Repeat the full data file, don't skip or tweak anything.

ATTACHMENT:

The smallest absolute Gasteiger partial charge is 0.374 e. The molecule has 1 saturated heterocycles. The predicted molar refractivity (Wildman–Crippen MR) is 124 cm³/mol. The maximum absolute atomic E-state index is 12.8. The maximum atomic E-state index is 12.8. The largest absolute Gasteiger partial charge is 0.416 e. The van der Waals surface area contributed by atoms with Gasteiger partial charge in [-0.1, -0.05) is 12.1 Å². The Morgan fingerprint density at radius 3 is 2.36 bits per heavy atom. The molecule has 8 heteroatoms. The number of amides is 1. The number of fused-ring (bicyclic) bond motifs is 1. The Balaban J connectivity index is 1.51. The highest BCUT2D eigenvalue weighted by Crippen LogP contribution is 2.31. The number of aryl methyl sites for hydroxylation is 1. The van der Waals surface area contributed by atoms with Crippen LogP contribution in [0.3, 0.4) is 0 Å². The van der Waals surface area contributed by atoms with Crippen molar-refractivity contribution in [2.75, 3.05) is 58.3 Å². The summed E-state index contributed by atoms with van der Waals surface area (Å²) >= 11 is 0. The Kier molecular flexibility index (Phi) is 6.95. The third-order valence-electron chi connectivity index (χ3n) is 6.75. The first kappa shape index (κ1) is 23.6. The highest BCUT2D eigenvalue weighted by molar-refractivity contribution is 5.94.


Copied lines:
The smallest absolute Gasteiger partial charge is 0.374 e. The molecule has 1 saturated heterocycles. The predicted molar refractivity (Wildman–Crippen MR) is 124 cm³/mol. The maximum absolute atomic E-state index is 12.8. The maximum atomic E-state index is 12.8. The largest absolute Gasteiger partial charge is 0.416 e. The van der Waals surface area contributed by atoms with Gasteiger partial charge in [-0.1, -0.05) is 12.1 Å². The Morgan fingerprint density at radius 3 is 2.36 bits per heavy atom. The molecule has 8 heteroatoms. The number of amides is 1. The number of fused-ring (bicyclic) bond motifs is 1. The Balaban J connectivity index is 1.51. The highest BCUT2D eigenvalue weighted by Crippen LogP contribution is 2.31. The number of aryl methyl sites for hydroxylation is 1. The van der Waals surface area contributed by atoms with Crippen LogP contribution in [0.3, 0.4) is 0 Å². The van der Waals surface area contributed by atoms with Crippen molar-refractivity contribution in [2.75, 3.05) is 58.3 Å². The summed E-state index contributed by atoms with van der Waals surface area (Å²) >= 11 is 0. The Kier molecular flexibility index (Phi) is 6.95. The third-order valence-electron chi connectivity index (χ3n) is 6.75. The first kappa shape index (κ1) is 23.6. The highest BCUT2D eigenvalue weighted by molar-refractivity contribution is 5.94.